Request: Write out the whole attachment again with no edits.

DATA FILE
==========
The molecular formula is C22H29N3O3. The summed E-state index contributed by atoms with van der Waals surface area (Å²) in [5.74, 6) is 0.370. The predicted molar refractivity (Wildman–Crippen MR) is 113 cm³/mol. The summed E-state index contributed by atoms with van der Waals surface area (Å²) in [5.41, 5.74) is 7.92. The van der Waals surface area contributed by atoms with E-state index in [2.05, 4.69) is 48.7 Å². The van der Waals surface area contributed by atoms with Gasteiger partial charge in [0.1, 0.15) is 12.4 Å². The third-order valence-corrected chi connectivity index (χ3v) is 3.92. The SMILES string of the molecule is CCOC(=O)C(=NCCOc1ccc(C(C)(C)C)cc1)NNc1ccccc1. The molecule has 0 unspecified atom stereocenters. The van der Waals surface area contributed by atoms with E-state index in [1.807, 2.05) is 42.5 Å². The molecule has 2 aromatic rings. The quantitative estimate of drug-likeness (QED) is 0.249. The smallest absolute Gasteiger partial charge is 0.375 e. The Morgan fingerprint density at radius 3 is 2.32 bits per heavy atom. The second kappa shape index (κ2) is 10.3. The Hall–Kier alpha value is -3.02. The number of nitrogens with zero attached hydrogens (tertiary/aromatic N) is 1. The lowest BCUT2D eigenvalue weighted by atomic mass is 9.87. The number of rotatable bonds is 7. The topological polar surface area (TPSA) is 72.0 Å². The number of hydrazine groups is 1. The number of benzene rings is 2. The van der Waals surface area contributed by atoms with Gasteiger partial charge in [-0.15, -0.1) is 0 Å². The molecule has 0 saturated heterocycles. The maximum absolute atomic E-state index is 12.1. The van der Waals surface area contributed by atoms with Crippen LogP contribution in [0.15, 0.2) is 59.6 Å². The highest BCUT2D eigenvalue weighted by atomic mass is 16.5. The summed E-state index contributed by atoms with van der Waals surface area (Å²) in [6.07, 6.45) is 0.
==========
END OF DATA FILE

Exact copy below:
The molecular formula is C22H29N3O3. The summed E-state index contributed by atoms with van der Waals surface area (Å²) in [5.74, 6) is 0.370. The predicted molar refractivity (Wildman–Crippen MR) is 113 cm³/mol. The summed E-state index contributed by atoms with van der Waals surface area (Å²) in [5.41, 5.74) is 7.92. The van der Waals surface area contributed by atoms with E-state index in [2.05, 4.69) is 48.7 Å². The van der Waals surface area contributed by atoms with Gasteiger partial charge in [0.1, 0.15) is 12.4 Å². The third-order valence-corrected chi connectivity index (χ3v) is 3.92. The SMILES string of the molecule is CCOC(=O)C(=NCCOc1ccc(C(C)(C)C)cc1)NNc1ccccc1. The molecule has 0 unspecified atom stereocenters. The van der Waals surface area contributed by atoms with E-state index in [1.807, 2.05) is 42.5 Å². The molecule has 2 aromatic rings. The quantitative estimate of drug-likeness (QED) is 0.249. The smallest absolute Gasteiger partial charge is 0.375 e. The Morgan fingerprint density at radius 3 is 2.32 bits per heavy atom. The second kappa shape index (κ2) is 10.3. The Hall–Kier alpha value is -3.02. The number of nitrogens with zero attached hydrogens (tertiary/aromatic N) is 1. The lowest BCUT2D eigenvalue weighted by atomic mass is 9.87. The number of rotatable bonds is 7. The topological polar surface area (TPSA) is 72.0 Å². The number of hydrazine groups is 1. The number of benzene rings is 2. The van der Waals surface area contributed by atoms with Gasteiger partial charge in [-0.15, -0.1) is 0 Å². The molecule has 0 saturated heterocycles. The maximum absolute atomic E-state index is 12.1. The van der Waals surface area contributed by atoms with Crippen LogP contribution in [0.15, 0.2) is 59.6 Å². The highest BCUT2D eigenvalue weighted by atomic mass is 16.5. The summed E-state index contributed by atoms with van der Waals surface area (Å²) in [6.07, 6.45) is 0.